Tuesday, August 24, 2010

Conflicting Feelings of a Roman Catholic Woman: Remaining Faithful

A Roman Catholic woman religious friend shared the following reflection with me. Touched by the honesty of the inner struggle she described so authentically, I impulsively asked her if I could post it here, and she agreed. We anonym-ized the circumstances a bit because I think this could represent what goes through the minds of many Catholic women in many Catholic worship services.

What on earth happened? By: A Catholic Woman

A week ago Sunday, we went to the 11:00 Mass as usual, but it wasn’t usual. No “Celebrating Vacation School Liturgy” or Baptisms, but lots of young men in black and close to the altar.

It was a display of “Church Macho” - the seminarians and priest Vocation Directors all of the dioceses of our state plus our bishop and his special deacon/liturgical master of ceremonies –“ Mr. I’m in Charge of this Liturgy and Don’t You Forget It."

At first, I was surprised and puzzled as to why they were there. Then I learned that they had been staying at a nearby conference center and meeting there as a group. This was their Sunday liturgy.

And it was THEIR Sunday liturgy. However, I was glad to see that we had girl servers – all girl servers, and several women communion distributors. However, all the rest was “the guys”.

Then I got angry. It seemed to me like an “in-your-face” “young-boys’ club” up there on the altar and in the front sections of the pews. No strutting around or puffing out one’s chest, but just a kind of “we-take-it-for-grantedness” that you (the non-priest, non-seminarians common folk) are happy to see us and, not only happy, but honored to have so many of us with you today!

Then I felt a smoldering sense of injustice and anger. How dare you! How dare you put yourselves above us! Where is your humility?

The bishop, in his homily, surprisingly to me, spoke of humility to this “boys-men’s club”. I almost – almost – stood up and cheered. Now, I’m thinking; the proof will be in the years to come, to see if the American clerical culture will indeed change and become humble.

Then I felt humbled. Here I am, puffed-up and angry. I need to get my feelings and ideas in line with the Jesus of the Gospel.

I will pray for them and I will pray for me. I have a righteous anger, but I need to handle it in a way that doesn’t worsen the situation for me or anyone else.

Photo: Parishioners greet seminarians in the vestibule of St. Augustine of Canterbury Church, Kendall Park, following Mass Jan. 2. The Mass honored seminarians — future priests of the diocese — during the Year for Priests. — Frank Wojciechowski photo, Diocese of Metuchen, NJ website.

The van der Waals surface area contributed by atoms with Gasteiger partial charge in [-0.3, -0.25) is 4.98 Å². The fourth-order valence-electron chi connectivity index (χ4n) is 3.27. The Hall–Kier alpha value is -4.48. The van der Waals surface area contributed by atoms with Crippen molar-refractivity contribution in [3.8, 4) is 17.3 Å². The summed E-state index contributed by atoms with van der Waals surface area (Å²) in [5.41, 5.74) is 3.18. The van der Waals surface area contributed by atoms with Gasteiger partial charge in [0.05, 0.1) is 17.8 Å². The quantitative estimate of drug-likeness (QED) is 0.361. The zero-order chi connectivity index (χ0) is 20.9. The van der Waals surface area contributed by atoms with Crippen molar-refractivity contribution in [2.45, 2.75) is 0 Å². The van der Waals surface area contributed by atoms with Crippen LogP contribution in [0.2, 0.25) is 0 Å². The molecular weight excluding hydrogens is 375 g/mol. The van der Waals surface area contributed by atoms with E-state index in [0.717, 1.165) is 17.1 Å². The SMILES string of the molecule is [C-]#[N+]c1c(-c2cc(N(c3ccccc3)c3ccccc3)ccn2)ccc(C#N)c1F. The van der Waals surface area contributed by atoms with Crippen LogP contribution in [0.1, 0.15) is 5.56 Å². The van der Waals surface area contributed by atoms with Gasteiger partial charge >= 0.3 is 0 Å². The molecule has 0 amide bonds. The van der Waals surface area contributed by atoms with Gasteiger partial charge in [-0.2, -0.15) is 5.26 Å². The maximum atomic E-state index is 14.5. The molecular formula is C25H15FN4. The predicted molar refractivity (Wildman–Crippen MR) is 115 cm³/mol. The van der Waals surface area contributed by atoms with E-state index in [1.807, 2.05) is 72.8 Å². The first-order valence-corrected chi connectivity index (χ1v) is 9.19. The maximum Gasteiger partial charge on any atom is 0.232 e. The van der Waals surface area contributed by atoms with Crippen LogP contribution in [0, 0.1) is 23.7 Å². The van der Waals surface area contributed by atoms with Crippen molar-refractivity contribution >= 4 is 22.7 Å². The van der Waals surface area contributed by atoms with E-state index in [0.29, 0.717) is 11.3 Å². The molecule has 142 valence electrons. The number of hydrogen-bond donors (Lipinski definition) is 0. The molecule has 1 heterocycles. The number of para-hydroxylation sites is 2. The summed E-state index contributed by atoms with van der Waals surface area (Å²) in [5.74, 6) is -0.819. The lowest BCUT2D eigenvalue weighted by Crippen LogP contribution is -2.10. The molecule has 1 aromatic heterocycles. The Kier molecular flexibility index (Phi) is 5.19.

Big Mark 243 said...

This was more of an example of what is wrong at the foundations of the church. As society evolves, it learns that the reducing of women in worship is either wrong interpretation or an outright mistake.

It does not make logical sense to think that mankind can grow and be 'blessed' if only one half of it contributes to its development, intellectually or spiritually.

Fran said...

This really spoke to me- thank you for posting it and thank your friend for sharing it in this sacred space. I put it on my FB page for others to see.

I understand these feelings and I struggle with them every day myself.

Thomas said...

Sometimes it's a pretty delicate balancing act: we want to have high self-esteem without being arrogant, humility without being doormats.

I try to have sympathy for people that lose their balance, 'cause I do it all the time.

Sherry M Peyton said...

As someone who is again struggling with my own issues with The Catholic Church, I can deeply sympathize with this. sigh....

Border Explorer said...

Thanks, Friends, for your compassionate, empathic responses to this very personal post. Earlier this year I had the opportunity to address a group of seminarians on the topic of leadership in the Church. I was a bit taken aback when a couple of the seminarians expressed shock and amazement that women in the Catholic Church might feel like they are at all "second class" members. This seemed to be new information to them. I was as shocked by their response as they had been by my sharing.

Tim said...

This moved me, Billie. Thank you for passing it along. While the RCC remains the most blatantly gender-biased, I think the church as a whole has a ways to go yet--because our culture still associates authority with masculinity.

I grew up with a woman pastor who also happened to be my mom. So I got a good behind-the-scenes look at how denominations that appoint women to pastoral roles can regard them as less-than-equal to their male peers. This Daddy obsession is one of the reasons the Church has crept along while the society it serves dashes ahead.

Dave Dubya said...

I was raised Catholic. My mother never complained, of course, but I would question the rules. I was young and had bacon on a Friday away from home. I felt guilty and wondered why God would consider that a sin. She simply pointed out it was more important to understand and live Jesus's message than to respect all the rules. Over the centuries rules change. The Gospel does not.

Unfortunately the Church has an institutionalized authoritarian foundation to work through.